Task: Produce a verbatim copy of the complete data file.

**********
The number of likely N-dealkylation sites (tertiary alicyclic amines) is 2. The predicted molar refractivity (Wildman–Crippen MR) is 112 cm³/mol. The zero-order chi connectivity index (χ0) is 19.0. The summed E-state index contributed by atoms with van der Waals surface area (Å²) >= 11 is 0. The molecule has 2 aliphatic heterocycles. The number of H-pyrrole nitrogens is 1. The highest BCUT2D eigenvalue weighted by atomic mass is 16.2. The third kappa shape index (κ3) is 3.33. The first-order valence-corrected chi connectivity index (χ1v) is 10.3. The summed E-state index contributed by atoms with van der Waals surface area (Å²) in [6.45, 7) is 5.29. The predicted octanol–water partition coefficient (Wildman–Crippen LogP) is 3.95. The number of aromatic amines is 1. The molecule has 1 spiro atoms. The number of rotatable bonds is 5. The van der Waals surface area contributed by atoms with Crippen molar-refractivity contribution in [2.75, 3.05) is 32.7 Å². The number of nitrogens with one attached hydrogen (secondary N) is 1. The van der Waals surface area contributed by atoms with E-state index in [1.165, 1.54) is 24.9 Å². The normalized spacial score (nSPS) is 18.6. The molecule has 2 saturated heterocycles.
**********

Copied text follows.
The number of likely N-dealkylation sites (tertiary alicyclic amines) is 2. The predicted molar refractivity (Wildman–Crippen MR) is 112 cm³/mol. The zero-order chi connectivity index (χ0) is 19.0. The summed E-state index contributed by atoms with van der Waals surface area (Å²) >= 11 is 0. The molecule has 2 aliphatic heterocycles. The number of H-pyrrole nitrogens is 1. The highest BCUT2D eigenvalue weighted by atomic mass is 16.2. The third kappa shape index (κ3) is 3.33. The first-order valence-corrected chi connectivity index (χ1v) is 10.3. The summed E-state index contributed by atoms with van der Waals surface area (Å²) in [6.45, 7) is 5.29. The predicted octanol–water partition coefficient (Wildman–Crippen LogP) is 3.95. The number of aromatic amines is 1. The molecule has 1 spiro atoms. The number of rotatable bonds is 5. The van der Waals surface area contributed by atoms with Crippen molar-refractivity contribution in [2.75, 3.05) is 32.7 Å². The number of nitrogens with one attached hydrogen (secondary N) is 1. The van der Waals surface area contributed by atoms with E-state index in [1.165, 1.54) is 24.9 Å². The normalized spacial score (nSPS) is 18.6. The molecule has 2 saturated heterocycles.